But when it comes to handling, these are very different boats. A twin-screwed vessel (the engines can be accessed via floor panels in the main cabin), the 580 has a higher top speed than the 460AK, and includes a racing mode. Trim can be automatically set via the engine script, or manually adjusted (Page Up and Page Down keys). The engine sounds are suitably diesel-like for a vessel of this size, and while turning feels very flat, overall handling and manoeuvring is acceptable.
By contrast, the 460AK has more realistic handling, the boat naturally rolling outwards as it turns, and the helm being affected by inertia when travelling a speed (the faster you’re going to more pressure is required on the left or right cursor keys to maintain the turn). Like the 580, it is well suited to Mouselook piloting, and the superior helm controls make this a joy. My one small disappointment is the engine noise itself, which is – to my ears – is a little underwhelming.
Another difference between the two boats is in their LI and physics costs. The 580 weighs-in at 32 LI and a physics cost of 24.2. The 460AK, however is a heavy 55 LI and 40.5 physics. Both of these tend to make themselves felt at region crossings, making the 460AK something of a handful, although like the 580 it recovers well enough.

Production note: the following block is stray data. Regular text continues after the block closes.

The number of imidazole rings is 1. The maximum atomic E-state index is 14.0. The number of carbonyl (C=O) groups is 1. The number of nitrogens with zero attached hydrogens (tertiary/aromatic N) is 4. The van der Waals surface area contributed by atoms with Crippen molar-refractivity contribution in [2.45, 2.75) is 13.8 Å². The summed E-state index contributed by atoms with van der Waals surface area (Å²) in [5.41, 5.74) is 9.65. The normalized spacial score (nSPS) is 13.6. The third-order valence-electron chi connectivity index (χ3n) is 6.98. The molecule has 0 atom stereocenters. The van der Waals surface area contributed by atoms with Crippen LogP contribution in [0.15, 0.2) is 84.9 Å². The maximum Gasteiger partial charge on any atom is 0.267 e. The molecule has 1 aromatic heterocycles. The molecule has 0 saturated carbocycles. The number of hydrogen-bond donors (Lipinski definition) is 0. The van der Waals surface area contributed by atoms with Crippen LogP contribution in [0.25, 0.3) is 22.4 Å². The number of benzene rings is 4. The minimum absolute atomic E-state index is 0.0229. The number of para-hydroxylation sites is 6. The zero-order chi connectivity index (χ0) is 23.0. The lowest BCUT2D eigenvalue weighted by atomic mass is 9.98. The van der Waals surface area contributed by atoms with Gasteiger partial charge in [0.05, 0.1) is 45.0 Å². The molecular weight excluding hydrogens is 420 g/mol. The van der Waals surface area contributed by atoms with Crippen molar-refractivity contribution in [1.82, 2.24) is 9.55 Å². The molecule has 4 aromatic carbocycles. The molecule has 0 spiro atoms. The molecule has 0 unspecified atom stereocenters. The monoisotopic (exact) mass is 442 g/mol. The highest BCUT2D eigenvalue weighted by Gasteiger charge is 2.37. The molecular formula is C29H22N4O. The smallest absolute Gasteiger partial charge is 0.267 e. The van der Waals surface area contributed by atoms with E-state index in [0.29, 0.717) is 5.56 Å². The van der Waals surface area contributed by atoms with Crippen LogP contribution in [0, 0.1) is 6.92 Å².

The additional LI / physics costs with the 460AK is a result of the range of options included: deck furniture for the rear deck – chairs, table, drinks-; forward deck loungers that sit over the main cabin, radio (working) forward cabin switchable bed / table, cushions and curtains for the cabins and a stern deck railing canvas. The upper deck also has a 3-option Bimini (at least the top canvas needs to be deployed to see the in-world text HUD displayed over the boat), and the rear cabin has a built-in television.
Further accessories are supplied in a separate box, the smartest of which is the 460AK wooden dock. Place this out in a suitable position and bring the 460AK in close with engine running, preferably with the fantail at the stern facing towards the small extension side from the dock, and then type “moor” in local chat. The 460AK will slide neat into to place, fenders deployed, before mooring lines appear, together with a shoreline power connector, before the boat’s engine shuts down.
When leaving the dock, starting the engine will automatically hide the mooring lines – then just click the fenders to return them to their stowage bins on the boats’ railings, and you’re ready to advance the throttle and ease away from the dock. The dock itself is provided in handed versions – but the second is unscripted. Other accessories include a fishing rod, dock poles, a second radio for the boat and a lounge chair.